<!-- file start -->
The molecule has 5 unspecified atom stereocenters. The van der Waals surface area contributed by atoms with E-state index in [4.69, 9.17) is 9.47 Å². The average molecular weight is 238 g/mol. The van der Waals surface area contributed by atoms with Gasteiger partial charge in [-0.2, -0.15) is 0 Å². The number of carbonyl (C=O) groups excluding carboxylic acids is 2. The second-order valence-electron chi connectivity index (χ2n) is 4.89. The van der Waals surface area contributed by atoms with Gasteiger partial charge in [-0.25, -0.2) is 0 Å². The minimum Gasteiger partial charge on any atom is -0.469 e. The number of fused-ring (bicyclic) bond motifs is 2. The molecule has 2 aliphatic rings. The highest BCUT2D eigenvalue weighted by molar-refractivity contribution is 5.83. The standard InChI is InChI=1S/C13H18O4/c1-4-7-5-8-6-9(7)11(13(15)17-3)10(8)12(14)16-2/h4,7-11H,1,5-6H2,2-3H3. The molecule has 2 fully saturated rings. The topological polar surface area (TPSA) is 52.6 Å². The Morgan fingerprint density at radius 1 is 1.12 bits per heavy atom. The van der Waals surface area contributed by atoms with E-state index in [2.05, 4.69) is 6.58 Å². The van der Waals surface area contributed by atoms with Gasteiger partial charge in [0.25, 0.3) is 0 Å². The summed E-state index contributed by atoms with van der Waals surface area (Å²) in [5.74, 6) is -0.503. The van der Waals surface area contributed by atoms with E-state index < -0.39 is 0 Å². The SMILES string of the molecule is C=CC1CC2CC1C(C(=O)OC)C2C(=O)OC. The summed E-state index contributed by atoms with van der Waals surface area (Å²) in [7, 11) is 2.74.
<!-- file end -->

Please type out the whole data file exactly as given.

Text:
The molecule has 5 unspecified atom stereocenters. The van der Waals surface area contributed by atoms with E-state index in [4.69, 9.17) is 9.47 Å². The average molecular weight is 238 g/mol. The van der Waals surface area contributed by atoms with Gasteiger partial charge in [-0.2, -0.15) is 0 Å². The number of carbonyl (C=O) groups excluding carboxylic acids is 2. The second-order valence-electron chi connectivity index (χ2n) is 4.89. The van der Waals surface area contributed by atoms with Gasteiger partial charge in [-0.25, -0.2) is 0 Å². The minimum Gasteiger partial charge on any atom is -0.469 e. The number of fused-ring (bicyclic) bond motifs is 2. The molecule has 2 aliphatic rings. The highest BCUT2D eigenvalue weighted by molar-refractivity contribution is 5.83. The standard InChI is InChI=1S/C13H18O4/c1-4-7-5-8-6-9(7)11(13(15)17-3)10(8)12(14)16-2/h4,7-11H,1,5-6H2,2-3H3. The molecule has 2 fully saturated rings. The topological polar surface area (TPSA) is 52.6 Å². The Morgan fingerprint density at radius 1 is 1.12 bits per heavy atom. The van der Waals surface area contributed by atoms with E-state index in [2.05, 4.69) is 6.58 Å². The van der Waals surface area contributed by atoms with Gasteiger partial charge in [0.25, 0.3) is 0 Å². The summed E-state index contributed by atoms with van der Waals surface area (Å²) in [5.74, 6) is -0.503. The van der Waals surface area contributed by atoms with E-state index < -0.39 is 0 Å². The SMILES string of the molecule is C=CC1CC2CC1C(C(=O)OC)C2C(=O)OC. The summed E-state index contributed by atoms with van der Waals surface area (Å²) in [7, 11) is 2.74.